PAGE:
How Do Advertisers Perceive Your Station?
January 9, 2014
How does the advertising community perceive your station? Do they understand who your target audience really is? Even if advertisers’ perceptions aren’t true or fair, perception becomes reality and then becomes a potential objection that you need to address.
What this really boils down to is identifying strengths and weaknesses – both of your station and your competitor(s). Your station doesn’t exist in a vacuum. Unless you’re the top dog with no one nipping at your heels, it would be a mistake to only tout your station’s strengths without acknowledging that your competitor has strengths as well. You need to position your station appropriately in the context of your particular radio market.
What does your station do better than the competition? Maybe you deliver a smaller audience, but your smaller audience is a better fit for a particular advertiser because of your listeners’ activities, buying habits, etc.
One thing to consider before you begin this exercise: Are your own salespeople’s perceptions the reality? Meaning, do you actually deliver who you claim to target? Embrace the reality of your station’s audience instead of trying to put a square peg into a round hole.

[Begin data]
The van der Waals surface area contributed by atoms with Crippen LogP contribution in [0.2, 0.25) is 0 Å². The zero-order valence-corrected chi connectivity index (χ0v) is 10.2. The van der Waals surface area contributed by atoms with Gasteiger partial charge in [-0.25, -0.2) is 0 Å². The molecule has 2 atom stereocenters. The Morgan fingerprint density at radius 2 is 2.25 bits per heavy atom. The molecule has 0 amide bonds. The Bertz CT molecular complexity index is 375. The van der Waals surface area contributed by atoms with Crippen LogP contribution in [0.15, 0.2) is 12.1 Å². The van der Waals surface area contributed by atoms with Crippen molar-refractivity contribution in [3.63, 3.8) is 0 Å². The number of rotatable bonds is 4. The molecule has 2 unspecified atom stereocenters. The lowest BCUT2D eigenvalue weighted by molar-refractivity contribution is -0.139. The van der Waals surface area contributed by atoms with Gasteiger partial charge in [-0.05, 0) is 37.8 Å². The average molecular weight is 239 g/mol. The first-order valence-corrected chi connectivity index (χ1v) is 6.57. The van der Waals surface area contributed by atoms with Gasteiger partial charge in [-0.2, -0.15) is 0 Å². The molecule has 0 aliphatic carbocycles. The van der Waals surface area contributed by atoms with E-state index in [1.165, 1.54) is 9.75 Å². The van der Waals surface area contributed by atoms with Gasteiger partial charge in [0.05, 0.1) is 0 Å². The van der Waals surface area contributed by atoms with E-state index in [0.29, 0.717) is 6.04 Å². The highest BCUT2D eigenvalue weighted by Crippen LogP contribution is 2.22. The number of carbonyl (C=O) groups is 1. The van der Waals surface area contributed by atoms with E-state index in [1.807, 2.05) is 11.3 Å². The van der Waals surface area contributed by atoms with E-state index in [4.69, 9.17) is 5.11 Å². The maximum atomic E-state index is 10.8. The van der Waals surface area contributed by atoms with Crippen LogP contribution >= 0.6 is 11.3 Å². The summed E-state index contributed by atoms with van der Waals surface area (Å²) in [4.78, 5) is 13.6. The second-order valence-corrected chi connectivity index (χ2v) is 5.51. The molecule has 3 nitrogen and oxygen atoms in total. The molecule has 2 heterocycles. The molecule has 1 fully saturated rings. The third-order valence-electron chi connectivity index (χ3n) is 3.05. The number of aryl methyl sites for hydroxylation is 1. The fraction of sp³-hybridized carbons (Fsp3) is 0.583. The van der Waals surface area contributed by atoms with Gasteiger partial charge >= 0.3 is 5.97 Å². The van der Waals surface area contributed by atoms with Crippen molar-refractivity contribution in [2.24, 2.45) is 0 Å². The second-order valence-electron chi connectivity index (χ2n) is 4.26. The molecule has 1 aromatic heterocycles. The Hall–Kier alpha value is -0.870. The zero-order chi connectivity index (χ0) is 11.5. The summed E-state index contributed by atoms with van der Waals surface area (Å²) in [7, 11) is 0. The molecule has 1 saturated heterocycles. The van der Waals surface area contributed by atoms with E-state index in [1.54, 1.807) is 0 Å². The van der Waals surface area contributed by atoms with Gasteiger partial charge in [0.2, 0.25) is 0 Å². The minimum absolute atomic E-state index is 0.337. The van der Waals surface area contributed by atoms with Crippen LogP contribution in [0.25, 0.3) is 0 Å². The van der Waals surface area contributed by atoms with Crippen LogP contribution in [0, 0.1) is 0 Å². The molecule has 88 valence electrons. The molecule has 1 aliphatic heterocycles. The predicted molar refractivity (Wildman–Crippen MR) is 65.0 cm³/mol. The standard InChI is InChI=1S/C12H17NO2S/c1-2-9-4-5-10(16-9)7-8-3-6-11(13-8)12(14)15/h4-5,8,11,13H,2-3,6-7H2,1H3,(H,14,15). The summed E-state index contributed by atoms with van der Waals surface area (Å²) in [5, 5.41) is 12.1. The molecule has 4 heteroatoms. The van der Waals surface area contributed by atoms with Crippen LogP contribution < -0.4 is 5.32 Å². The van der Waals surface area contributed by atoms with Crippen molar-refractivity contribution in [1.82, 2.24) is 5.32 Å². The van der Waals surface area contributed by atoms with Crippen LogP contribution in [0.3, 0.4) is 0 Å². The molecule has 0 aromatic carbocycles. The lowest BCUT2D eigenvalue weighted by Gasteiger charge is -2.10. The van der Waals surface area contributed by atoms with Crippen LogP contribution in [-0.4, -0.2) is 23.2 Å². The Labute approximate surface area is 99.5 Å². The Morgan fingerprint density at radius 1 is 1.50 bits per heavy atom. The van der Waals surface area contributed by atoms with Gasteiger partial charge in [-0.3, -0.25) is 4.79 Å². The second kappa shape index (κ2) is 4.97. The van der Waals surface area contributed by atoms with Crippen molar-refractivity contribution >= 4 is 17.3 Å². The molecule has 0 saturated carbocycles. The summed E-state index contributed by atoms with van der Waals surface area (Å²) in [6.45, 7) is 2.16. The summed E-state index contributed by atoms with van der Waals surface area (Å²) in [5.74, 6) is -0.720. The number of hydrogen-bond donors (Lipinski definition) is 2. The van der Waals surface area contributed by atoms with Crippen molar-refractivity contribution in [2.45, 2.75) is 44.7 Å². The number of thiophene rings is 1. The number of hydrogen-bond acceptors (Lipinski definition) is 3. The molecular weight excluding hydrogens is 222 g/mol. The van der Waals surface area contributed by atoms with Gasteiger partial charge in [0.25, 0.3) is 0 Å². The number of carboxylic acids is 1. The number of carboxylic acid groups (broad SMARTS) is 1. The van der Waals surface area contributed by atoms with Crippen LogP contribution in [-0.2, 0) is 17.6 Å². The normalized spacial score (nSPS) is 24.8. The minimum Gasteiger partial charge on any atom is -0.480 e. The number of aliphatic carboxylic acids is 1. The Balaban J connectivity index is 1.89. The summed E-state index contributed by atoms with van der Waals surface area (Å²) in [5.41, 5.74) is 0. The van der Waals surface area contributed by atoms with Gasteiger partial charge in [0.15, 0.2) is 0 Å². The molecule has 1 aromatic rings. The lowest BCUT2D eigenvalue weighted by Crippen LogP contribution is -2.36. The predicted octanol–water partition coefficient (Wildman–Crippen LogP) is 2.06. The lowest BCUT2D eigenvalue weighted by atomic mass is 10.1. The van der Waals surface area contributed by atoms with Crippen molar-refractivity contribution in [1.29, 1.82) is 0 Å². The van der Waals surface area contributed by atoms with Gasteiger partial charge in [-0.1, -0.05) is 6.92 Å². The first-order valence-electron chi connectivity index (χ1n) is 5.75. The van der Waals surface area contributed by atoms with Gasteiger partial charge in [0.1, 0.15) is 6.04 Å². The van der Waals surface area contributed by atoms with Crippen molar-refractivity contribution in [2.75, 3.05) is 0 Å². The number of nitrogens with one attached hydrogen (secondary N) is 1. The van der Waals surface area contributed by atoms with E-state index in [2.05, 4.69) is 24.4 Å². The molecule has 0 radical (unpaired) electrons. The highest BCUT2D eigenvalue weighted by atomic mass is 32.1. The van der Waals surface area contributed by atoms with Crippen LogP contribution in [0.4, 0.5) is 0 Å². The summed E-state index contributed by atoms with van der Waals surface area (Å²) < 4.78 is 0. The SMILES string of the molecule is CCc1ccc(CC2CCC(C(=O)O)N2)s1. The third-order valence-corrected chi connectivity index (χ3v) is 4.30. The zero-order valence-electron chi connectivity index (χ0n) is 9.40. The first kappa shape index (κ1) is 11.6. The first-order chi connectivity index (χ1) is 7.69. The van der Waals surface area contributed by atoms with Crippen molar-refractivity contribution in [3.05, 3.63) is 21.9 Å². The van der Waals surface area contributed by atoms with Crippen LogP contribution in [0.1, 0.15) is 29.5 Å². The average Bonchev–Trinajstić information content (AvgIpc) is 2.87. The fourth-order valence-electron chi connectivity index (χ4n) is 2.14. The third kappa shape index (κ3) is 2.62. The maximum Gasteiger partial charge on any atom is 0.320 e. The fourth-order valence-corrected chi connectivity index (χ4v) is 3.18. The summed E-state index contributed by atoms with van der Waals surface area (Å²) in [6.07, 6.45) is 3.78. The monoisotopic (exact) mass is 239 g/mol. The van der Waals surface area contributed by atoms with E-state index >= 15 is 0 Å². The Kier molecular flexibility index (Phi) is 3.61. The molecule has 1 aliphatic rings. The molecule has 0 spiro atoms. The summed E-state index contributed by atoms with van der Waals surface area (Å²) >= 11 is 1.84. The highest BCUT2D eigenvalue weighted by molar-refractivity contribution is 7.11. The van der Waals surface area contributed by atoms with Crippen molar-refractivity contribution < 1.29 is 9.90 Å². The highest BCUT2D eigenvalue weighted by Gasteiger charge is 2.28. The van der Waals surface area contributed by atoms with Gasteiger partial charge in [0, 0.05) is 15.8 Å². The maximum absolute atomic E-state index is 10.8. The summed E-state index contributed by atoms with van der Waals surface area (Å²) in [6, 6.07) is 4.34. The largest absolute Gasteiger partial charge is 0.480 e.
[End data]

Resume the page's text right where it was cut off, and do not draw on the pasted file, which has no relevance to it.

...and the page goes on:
So, here are some questions to ask yourself to help align your station’s reality with advertisers’ perceptions:
- What are your station’s strengths? How do you convey this in your sales and marketing materials? What do you do that differentiates your station from the competition based on these strengths?
- What are you station’s weaknesses? How can you turn these weaknesses around?
- What are your competitor’s strengths? What’s the smartest way to concede these strengths to advertisers? (“That’s true, however …”)
- What are your competitor’s weaknesses? How can your station benefit from these weaknesses?
The concept of perception versus reality also plays into the programming side of things when you take into consideration your audience’s perceptions. Every listener has a perception of your station; each time they tune in, they expect to hear something in line with that perception. Make sure you are delivering on that promise every time you open the mic. Use qualitative data to really zero in on who your target listener is and what their interests are.
Remember never to assume that others share your knowledge about your own station because assuming … well, you know.
-Anne Doyle, Production Manager